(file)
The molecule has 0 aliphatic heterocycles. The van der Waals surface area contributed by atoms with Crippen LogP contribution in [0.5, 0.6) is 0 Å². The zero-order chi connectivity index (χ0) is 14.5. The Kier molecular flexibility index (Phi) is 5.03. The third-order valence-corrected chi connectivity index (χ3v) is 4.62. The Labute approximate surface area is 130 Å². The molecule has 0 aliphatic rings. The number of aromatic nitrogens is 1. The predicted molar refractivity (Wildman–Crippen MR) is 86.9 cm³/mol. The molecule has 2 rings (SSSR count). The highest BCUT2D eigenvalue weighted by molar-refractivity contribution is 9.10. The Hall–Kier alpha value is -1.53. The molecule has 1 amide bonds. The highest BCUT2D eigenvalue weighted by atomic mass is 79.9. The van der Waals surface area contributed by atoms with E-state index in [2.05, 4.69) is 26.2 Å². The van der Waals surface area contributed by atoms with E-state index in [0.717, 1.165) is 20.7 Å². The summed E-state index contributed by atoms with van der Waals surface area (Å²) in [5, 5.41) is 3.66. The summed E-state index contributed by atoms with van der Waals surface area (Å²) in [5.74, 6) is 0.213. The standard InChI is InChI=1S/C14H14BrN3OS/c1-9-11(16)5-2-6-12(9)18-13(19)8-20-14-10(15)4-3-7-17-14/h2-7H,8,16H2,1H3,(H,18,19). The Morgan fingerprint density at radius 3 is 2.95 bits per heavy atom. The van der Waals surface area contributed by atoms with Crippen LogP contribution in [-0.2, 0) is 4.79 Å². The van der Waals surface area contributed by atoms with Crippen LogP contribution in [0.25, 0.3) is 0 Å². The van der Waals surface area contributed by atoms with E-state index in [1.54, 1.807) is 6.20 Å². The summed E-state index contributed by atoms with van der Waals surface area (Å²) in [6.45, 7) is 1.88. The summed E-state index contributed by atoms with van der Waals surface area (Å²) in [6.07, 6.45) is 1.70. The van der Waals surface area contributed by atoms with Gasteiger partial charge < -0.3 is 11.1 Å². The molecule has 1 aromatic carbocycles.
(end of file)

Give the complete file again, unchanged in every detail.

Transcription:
The molecule has 0 aliphatic heterocycles. The van der Waals surface area contributed by atoms with Crippen LogP contribution in [0.5, 0.6) is 0 Å². The zero-order chi connectivity index (χ0) is 14.5. The Kier molecular flexibility index (Phi) is 5.03. The third-order valence-corrected chi connectivity index (χ3v) is 4.62. The Labute approximate surface area is 130 Å². The molecule has 0 aliphatic rings. The number of aromatic nitrogens is 1. The predicted molar refractivity (Wildman–Crippen MR) is 86.9 cm³/mol. The molecule has 2 rings (SSSR count). The highest BCUT2D eigenvalue weighted by molar-refractivity contribution is 9.10. The Hall–Kier alpha value is -1.53. The molecule has 1 amide bonds. The highest BCUT2D eigenvalue weighted by atomic mass is 79.9. The van der Waals surface area contributed by atoms with E-state index in [2.05, 4.69) is 26.2 Å². The van der Waals surface area contributed by atoms with E-state index in [0.717, 1.165) is 20.7 Å². The summed E-state index contributed by atoms with van der Waals surface area (Å²) in [5, 5.41) is 3.66. The summed E-state index contributed by atoms with van der Waals surface area (Å²) in [5.74, 6) is 0.213. The standard InChI is InChI=1S/C14H14BrN3OS/c1-9-11(16)5-2-6-12(9)18-13(19)8-20-14-10(15)4-3-7-17-14/h2-7H,8,16H2,1H3,(H,18,19). The Morgan fingerprint density at radius 3 is 2.95 bits per heavy atom. The van der Waals surface area contributed by atoms with Crippen LogP contribution in [-0.2, 0) is 4.79 Å². The van der Waals surface area contributed by atoms with Crippen LogP contribution in [0.25, 0.3) is 0 Å². The van der Waals surface area contributed by atoms with E-state index in [1.54, 1.807) is 6.20 Å². The summed E-state index contributed by atoms with van der Waals surface area (Å²) in [6.45, 7) is 1.88. The summed E-state index contributed by atoms with van der Waals surface area (Å²) in [6.07, 6.45) is 1.70. The van der Waals surface area contributed by atoms with Gasteiger partial charge < -0.3 is 11.1 Å². The molecule has 1 aromatic carbocycles.